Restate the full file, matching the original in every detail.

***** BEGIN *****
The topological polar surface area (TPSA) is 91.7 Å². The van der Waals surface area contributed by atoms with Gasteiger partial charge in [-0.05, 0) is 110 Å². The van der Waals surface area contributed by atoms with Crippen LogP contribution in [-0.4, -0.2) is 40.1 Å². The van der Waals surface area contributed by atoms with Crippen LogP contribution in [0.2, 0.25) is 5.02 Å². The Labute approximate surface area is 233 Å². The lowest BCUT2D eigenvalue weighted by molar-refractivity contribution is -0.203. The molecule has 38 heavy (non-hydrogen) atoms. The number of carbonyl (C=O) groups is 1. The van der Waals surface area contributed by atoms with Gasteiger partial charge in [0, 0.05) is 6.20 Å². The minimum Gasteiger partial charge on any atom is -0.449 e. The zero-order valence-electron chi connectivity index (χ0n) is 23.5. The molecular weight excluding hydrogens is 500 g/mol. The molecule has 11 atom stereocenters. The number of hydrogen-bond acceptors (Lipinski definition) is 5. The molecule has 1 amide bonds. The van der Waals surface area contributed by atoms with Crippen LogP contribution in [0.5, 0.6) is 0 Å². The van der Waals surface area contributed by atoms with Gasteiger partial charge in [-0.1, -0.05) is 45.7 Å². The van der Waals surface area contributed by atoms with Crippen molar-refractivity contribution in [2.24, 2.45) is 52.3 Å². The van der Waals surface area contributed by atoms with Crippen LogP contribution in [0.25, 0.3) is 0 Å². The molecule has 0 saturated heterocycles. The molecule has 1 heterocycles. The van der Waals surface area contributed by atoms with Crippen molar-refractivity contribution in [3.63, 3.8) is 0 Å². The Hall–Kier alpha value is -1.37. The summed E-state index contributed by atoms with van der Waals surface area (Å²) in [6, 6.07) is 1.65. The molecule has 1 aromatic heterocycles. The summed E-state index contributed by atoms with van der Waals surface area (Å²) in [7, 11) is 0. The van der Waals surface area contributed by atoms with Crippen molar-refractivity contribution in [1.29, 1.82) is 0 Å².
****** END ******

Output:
The topological polar surface area (TPSA) is 91.7 Å². The van der Waals surface area contributed by atoms with Gasteiger partial charge in [-0.05, 0) is 110 Å². The van der Waals surface area contributed by atoms with Crippen LogP contribution in [-0.4, -0.2) is 40.1 Å². The van der Waals surface area contributed by atoms with Crippen LogP contribution in [0.2, 0.25) is 5.02 Å². The Labute approximate surface area is 233 Å². The lowest BCUT2D eigenvalue weighted by molar-refractivity contribution is -0.203. The molecule has 38 heavy (non-hydrogen) atoms. The number of carbonyl (C=O) groups is 1. The van der Waals surface area contributed by atoms with Gasteiger partial charge in [0, 0.05) is 6.20 Å². The minimum Gasteiger partial charge on any atom is -0.449 e. The zero-order valence-electron chi connectivity index (χ0n) is 23.5. The molecular weight excluding hydrogens is 500 g/mol. The molecule has 11 atom stereocenters. The number of hydrogen-bond acceptors (Lipinski definition) is 5. The molecule has 1 amide bonds. The van der Waals surface area contributed by atoms with Crippen LogP contribution in [0.5, 0.6) is 0 Å². The van der Waals surface area contributed by atoms with Gasteiger partial charge in [-0.1, -0.05) is 45.7 Å². The van der Waals surface area contributed by atoms with Crippen molar-refractivity contribution in [2.24, 2.45) is 52.3 Å². The van der Waals surface area contributed by atoms with Crippen LogP contribution in [0.25, 0.3) is 0 Å². The molecule has 0 saturated heterocycles. The molecule has 1 heterocycles. The van der Waals surface area contributed by atoms with Crippen molar-refractivity contribution in [3.63, 3.8) is 0 Å². The Hall–Kier alpha value is -1.37. The summed E-state index contributed by atoms with van der Waals surface area (Å²) in [6, 6.07) is 1.65. The molecule has 1 aromatic heterocycles. The summed E-state index contributed by atoms with van der Waals surface area (Å²) in [7, 11) is 0. The van der Waals surface area contributed by atoms with Crippen molar-refractivity contribution in [1.29, 1.82) is 0 Å².